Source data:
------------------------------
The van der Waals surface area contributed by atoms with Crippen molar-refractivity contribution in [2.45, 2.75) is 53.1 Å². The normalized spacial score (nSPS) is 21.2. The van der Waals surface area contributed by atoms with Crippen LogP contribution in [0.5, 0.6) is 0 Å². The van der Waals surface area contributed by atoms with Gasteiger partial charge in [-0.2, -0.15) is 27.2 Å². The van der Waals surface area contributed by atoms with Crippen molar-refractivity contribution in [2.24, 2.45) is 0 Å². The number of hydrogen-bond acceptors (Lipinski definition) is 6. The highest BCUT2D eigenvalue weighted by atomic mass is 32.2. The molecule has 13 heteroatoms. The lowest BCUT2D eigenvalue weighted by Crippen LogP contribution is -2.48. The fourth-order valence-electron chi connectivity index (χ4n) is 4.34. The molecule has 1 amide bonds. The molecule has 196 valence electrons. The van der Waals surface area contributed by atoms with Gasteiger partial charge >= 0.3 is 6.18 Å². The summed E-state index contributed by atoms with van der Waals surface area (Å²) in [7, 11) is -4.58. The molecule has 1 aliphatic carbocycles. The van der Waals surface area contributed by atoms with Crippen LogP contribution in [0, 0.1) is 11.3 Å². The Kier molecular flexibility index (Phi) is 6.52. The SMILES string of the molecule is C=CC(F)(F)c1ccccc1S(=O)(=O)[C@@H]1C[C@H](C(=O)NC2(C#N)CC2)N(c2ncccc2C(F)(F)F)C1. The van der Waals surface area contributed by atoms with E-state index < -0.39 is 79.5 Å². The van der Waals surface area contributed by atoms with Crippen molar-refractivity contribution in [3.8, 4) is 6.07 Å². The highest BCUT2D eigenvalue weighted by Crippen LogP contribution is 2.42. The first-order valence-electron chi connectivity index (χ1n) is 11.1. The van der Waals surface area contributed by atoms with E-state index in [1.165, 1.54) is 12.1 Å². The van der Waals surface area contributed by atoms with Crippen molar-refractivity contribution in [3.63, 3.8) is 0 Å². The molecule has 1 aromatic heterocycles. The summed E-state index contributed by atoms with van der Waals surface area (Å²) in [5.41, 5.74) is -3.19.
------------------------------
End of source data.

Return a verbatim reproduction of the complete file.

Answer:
The van der Waals surface area contributed by atoms with Crippen molar-refractivity contribution in [2.45, 2.75) is 53.1 Å². The normalized spacial score (nSPS) is 21.2. The van der Waals surface area contributed by atoms with Crippen LogP contribution in [0.5, 0.6) is 0 Å². The van der Waals surface area contributed by atoms with Gasteiger partial charge in [-0.2, -0.15) is 27.2 Å². The van der Waals surface area contributed by atoms with Crippen molar-refractivity contribution in [2.24, 2.45) is 0 Å². The number of hydrogen-bond acceptors (Lipinski definition) is 6. The highest BCUT2D eigenvalue weighted by atomic mass is 32.2. The molecule has 13 heteroatoms. The lowest BCUT2D eigenvalue weighted by Crippen LogP contribution is -2.48. The fourth-order valence-electron chi connectivity index (χ4n) is 4.34. The molecule has 1 amide bonds. The molecule has 196 valence electrons. The van der Waals surface area contributed by atoms with Gasteiger partial charge >= 0.3 is 6.18 Å². The summed E-state index contributed by atoms with van der Waals surface area (Å²) in [7, 11) is -4.58. The molecule has 1 aliphatic carbocycles. The van der Waals surface area contributed by atoms with Crippen LogP contribution in [0, 0.1) is 11.3 Å². The Kier molecular flexibility index (Phi) is 6.52. The SMILES string of the molecule is C=CC(F)(F)c1ccccc1S(=O)(=O)[C@@H]1C[C@H](C(=O)NC2(C#N)CC2)N(c2ncccc2C(F)(F)F)C1. The van der Waals surface area contributed by atoms with E-state index < -0.39 is 79.5 Å². The van der Waals surface area contributed by atoms with Crippen molar-refractivity contribution in [3.8, 4) is 6.07 Å². The highest BCUT2D eigenvalue weighted by Crippen LogP contribution is 2.42. The first-order valence-electron chi connectivity index (χ1n) is 11.1. The van der Waals surface area contributed by atoms with E-state index in [1.165, 1.54) is 12.1 Å². The van der Waals surface area contributed by atoms with Crippen molar-refractivity contribution in [3.63, 3.8) is 0 Å². The molecule has 1 aromatic heterocycles. The summed E-state index contributed by atoms with van der Waals surface area (Å²) in [5.41, 5.74) is -3.19.